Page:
Should You Consider a “Fixer Upper?”
With home prices reaching peak levels in many desirable communities, it’s no surprise countless families find themselves browsing lower cost “fixer uppers” in an effort to get the town, the schools and the overall suburban experience they’re craving without the sky high price tag. While these homes can be great options, there’s a lot to consider before signing on the line…
What does “fixer upper” entail?
Does the house you’re considering need some serious updates — a new kitchen, bathrooms and basement, for example — or is the work more “hidden,” like the foundation or plumbing issues? Though both types of repairs are important, it’s easy to lose steam when you’re constantly working on and funneling money towards issues you can’t see, no matter how important they are to the house. And those not-so-obvious repairs might not have the same impact on the home’s resale value as a dazzling kitchen or jaw-dropping basement.
Can the neighborhood handle it?
This might seem like an odd question, but if you’re considering building out that ho hum house to epic proportions, you might be pricing yourselves out of the neighborhood. If you plan to stay permanently, it might be less of a consideration — but if this is a “starter” home or meant to be flipped post-renovations, make sure you spend time assessing if this neighborhood could get the ask price you’d need to make the renovations worth it. If everything else is hundreds of thousands of dollars under where you’ll be, you may wind up losing more than you gain on the process.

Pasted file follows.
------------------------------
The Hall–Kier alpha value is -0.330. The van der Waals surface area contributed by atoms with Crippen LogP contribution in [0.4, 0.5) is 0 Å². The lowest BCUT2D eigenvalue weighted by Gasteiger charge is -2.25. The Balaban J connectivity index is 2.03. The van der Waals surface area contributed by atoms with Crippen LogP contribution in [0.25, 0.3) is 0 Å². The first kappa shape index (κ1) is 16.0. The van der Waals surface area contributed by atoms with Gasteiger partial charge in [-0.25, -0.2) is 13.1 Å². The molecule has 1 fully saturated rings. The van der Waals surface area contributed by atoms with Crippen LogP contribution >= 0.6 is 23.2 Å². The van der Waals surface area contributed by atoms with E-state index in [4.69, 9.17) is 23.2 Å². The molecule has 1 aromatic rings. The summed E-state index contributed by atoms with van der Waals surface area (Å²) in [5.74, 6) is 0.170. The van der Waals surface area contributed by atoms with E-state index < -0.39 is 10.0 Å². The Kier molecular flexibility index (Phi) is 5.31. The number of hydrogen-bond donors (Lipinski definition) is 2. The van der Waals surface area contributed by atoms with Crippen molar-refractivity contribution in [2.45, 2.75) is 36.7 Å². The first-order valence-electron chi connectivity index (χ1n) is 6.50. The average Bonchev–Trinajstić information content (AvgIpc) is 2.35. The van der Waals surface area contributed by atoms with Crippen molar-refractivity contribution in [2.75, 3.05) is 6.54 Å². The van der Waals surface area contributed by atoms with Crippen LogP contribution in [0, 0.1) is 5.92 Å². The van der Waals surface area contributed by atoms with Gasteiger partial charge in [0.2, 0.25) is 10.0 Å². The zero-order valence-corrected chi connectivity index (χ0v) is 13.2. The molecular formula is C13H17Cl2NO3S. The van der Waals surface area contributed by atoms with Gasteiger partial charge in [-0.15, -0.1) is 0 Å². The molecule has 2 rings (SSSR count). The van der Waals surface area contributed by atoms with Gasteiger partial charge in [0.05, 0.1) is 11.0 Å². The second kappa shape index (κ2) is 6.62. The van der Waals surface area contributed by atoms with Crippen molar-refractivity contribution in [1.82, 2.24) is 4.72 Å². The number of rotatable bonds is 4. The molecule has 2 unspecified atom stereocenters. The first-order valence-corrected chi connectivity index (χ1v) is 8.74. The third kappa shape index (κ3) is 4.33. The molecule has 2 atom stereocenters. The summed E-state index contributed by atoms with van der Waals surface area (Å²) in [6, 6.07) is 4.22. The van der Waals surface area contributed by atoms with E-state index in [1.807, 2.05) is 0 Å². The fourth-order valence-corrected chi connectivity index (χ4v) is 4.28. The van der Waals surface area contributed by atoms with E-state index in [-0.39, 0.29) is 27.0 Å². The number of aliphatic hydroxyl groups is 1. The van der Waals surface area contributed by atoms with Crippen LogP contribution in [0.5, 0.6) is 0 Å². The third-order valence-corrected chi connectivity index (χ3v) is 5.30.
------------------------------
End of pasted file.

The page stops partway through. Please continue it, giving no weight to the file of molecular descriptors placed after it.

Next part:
Where will the funds come from?
Because a fixer upper will ordinarily come at a lower out of pocket cost, you’re likely saving on the down payment — but are you prepared to cover all of the additional costs? Like the home closing process, repair costs can skyrocket pretty quickly — and pretty unexpectedly — meaning you’ll need both cash on hand and reserves for whatever tomorrow brings. Make sure you and your spouse dig into your finances before opting for that fixer upper. You’ll be glad you did.
Are you handy?
It’s a simple question but one that should definitely be factored into the equation. If you’re buying a fixer upper to save on costs, will you or your spouse be ready, willing and able to tackle some of the smaller projects? Some families love a challenge and relish the thought of tearing out kitchen cabinets and floors on their own — others won’t even pick up a paintbrush! There’s no right or wrong when it comes to being a DIY’er, but it’s probably better if at least one of you has got the handyman bug (and the skills to match), at least to some extent.
Tackling a fixer upper can be a great experience for families provided they’re prepared and ready to roll up their sleeves. Weigh the pros and cons, understand your short- and long-term goals and decide if now is the time to take on renovating or repairing a home. Good luck!
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